REVIEW: NORTHSTAR PHOENIX CANOE
Updated: Apr 14
Cliff (L), Larry Rice (R). Both Phoenix canoes. Yellowstone River. CCS spray covers.
Bear Paulson, Phoenix canoe
Cliff, Phoenix canoe. Upper Missouri River, Montana
The Phoenix is a slightly larger version of the no longer manufactured Bell Wildfire/Yellowstone solo canoes. Its extra volume (I judge about 15 percent) is carried more forward and aft than in these smaller, earlier boats. Performance in waves is impressive: unlike the aforementioned smaller canoes which tend to run wet through big waves, the Phoenix bucks quickly over them. Even with nearly 300 pounds in the belly, this boat runs dry in two foot high waves. The Gunnel beam is a narrow 26 inches, same as the Wildfire/YS, so those who come from these narrow-waisted boats will quickly feel right at home. I weigh 132 pounds and when I first paddled the Phoenix, I thought was too large for me. But in big rapids--or with a good load--it's just right for my size. Empty, it responds instantly to commands. Empty or loaded, this boat remains sporty, controllable and always fun-to-paddle.
I recently paddled the Phoenix 150 miles on the upper Missouri River. We encountered high winds, quick currents and some unexpected big waves. My total load, including my weight, was about 265 pounds* (no portages; we carried ice and went heavy). The boat barely drew three inches of water and it never lost its lively feel. I think it will easily accommodate 300 pounds without complaining. Like its predecessors, the Wildfire/YS, the Phoenix will pivot on a penny without the need for extensive leans. I rate the boat competent in high Class II where big waves and quick turns are the rule, even with 265 pounds aboard. Add a full spray cover and I'd trust her in low Class III.
Some have suggested that the Phoenix isn't fast. Well...I find it fast enough. In practical touring it keeps up just fine with similar but smaller solo cruising canoes like the Wildfire/YS, We-no-nah Argosy, Mad River Slipper and its ilk and typical tandem canoes. Speed wise, it's not a Northstar Magic or We-no-nah Prism and it doesn't pretend to be. It's spade card is versatility--FreeStyle play on a quiet pond, Boundary Waters touring or long haul expedition whitewater. The Phoenix does it all, with grace, predictability and fun.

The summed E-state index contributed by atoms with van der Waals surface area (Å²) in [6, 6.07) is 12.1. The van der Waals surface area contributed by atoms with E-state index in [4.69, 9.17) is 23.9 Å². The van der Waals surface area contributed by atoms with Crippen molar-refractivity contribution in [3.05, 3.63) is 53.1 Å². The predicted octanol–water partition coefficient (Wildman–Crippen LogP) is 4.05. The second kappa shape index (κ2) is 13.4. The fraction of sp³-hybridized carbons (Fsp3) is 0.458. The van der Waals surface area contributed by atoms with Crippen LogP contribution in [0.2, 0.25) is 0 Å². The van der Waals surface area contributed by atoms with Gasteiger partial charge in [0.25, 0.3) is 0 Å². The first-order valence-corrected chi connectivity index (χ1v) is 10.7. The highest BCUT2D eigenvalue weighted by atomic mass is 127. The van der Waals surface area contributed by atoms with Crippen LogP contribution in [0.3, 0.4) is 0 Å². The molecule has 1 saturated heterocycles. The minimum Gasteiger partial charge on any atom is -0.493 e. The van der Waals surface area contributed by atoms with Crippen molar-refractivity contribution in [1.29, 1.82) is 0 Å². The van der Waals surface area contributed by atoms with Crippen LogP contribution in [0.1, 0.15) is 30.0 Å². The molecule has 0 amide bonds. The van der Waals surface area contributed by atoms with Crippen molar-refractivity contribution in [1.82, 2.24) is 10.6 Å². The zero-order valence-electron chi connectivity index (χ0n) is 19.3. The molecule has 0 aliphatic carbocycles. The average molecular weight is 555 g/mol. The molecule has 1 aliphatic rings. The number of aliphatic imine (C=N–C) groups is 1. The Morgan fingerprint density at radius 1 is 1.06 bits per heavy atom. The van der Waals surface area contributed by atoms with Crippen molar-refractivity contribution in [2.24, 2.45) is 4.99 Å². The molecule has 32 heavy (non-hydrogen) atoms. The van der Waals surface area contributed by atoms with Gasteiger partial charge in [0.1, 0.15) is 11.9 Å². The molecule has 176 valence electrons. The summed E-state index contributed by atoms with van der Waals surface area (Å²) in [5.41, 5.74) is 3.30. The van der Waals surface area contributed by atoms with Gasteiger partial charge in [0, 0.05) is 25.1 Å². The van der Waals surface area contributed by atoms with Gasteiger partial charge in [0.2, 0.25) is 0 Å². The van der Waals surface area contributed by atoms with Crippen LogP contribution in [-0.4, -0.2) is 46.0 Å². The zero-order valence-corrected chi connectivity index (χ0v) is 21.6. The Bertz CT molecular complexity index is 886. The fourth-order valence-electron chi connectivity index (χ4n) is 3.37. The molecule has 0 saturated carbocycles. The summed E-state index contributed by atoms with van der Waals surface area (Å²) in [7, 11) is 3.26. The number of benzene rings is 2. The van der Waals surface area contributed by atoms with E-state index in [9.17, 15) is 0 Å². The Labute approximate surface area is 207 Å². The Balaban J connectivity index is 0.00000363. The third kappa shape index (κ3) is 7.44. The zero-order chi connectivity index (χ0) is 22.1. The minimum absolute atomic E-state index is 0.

Layups and Trim: I wanted this boat for whitewater tripping so I chose the new IXP layup. At 42 pounds (on my scale) it weighs more than the other layups but it's much more substantial. Northstar claims it's as tough as Royalex. We'll see. Note: I selected wood trim knowing that it is heavier than aluminum. No matter: I gotta have "pretty"! Admittedly, one would be hard-pressed to find nicer metal trim than that used on Northstar canoes. Northstar's satin-brushed aluminum rails accurately mimic the shape and beauty of polished wood but they are lighter and maintenance-free. "All aluminum trim" (gunnels and thwarts) is the lightest option. A slightly heavier hybrid version (aluminum rails and wood thwarts) is also available. Either way, you can't go wrong.
Seat: The early Northstar canoes had caned seats. Newer seats are webbed and the wooden seat frame is slightly dished. At first, I was disappointed with the change. But it took just one session afloat to change my mind. The old seat grew tiring over time, the new one never did.
Wind: One look at the comparably high-sided Phoenix and you may think it will be a handful in wind. I found it wasn't. Paddled empty (but well), there is minimal concern. Add a light camping outfit and the boat cruises easily. There is no serious tendency to spin into the wind. I really couldn't tell much difference between it and my old Bell Yellowstone solo canoe.
Big waves: The relatively small size of the Phoenix belies its ability to run unusually large waves. We encountered scores of monster (three feet plus!) waves on the Yellowstone River and our canoes rode them beautifully. And yes, the Cooke Custom Sewing full spray covers were a definite plus. Covered, and paddled well, the Phoenix is a solid choice for white water wilderness adventures.
If you want a do-it-all solo cruiser that's at home in the BWCA and well beyond, the Phoenix is a great choice. It does everything well except go "real fast". But good paddlers shouldn't have any trouble keeping up with their friends in typical tandem canoes. Oh, did I mention that this canoe is absolutely gorgeous?
Important: Be sure to order the Phoenix with the HIGH seat drops. Sitting low, with your armpits in the gunnels--or kneeling beneath a dangerously low seat (foot entrapment!) discourages control and defies smiles. In moving water, you'll want to be on your knees in this boat. You simply can't ring out top performance sitting on a low-mounted seat.
*Northstar rates displacement at the 3-inch waterline at 260 pounds; 360 pounds at the 4-inch waterline. Recommended optimal load is 170 to 350 pounds. This canoe will carry a lot! Gracefully!
A final thought: The Phoenix is a "canoeist's canoe", much like Porsche's and BMW's are "driver's cars". You must paddle well to effectively wring out the capabilities of this canoe. The better you paddle the more you'll love this boat.
Width: 26" gunnel / 30" max / 26" water line.
Sheer: 19" bow /13" midship / 17" stern
Rocker: 2.5" bow / 2.5" stern
Weight (lbs): 27-StarLite / 29-BlackLite / 37-WhiteGold / 41 IXP
6" freeboard: 700 lbs
Optimal Load: 170-350 lbs
*My flagship book, CANOEING WILD RIVERS, 5th edition has a full chapter devoted to solo cruising canoes.
*If you want to introduce a teen or tween to canoeing and camping, I recommend my book, Justin Cody's Race to Survival. It mixes a fictional wilderness survival tale with practical outdoor skills everyone should know--basically a "how-to-camp and canoe book" disguised as an adventure novel. My hope is that the survival story will keep their interest while the "how to stuff" will teach them right. Adults love it too!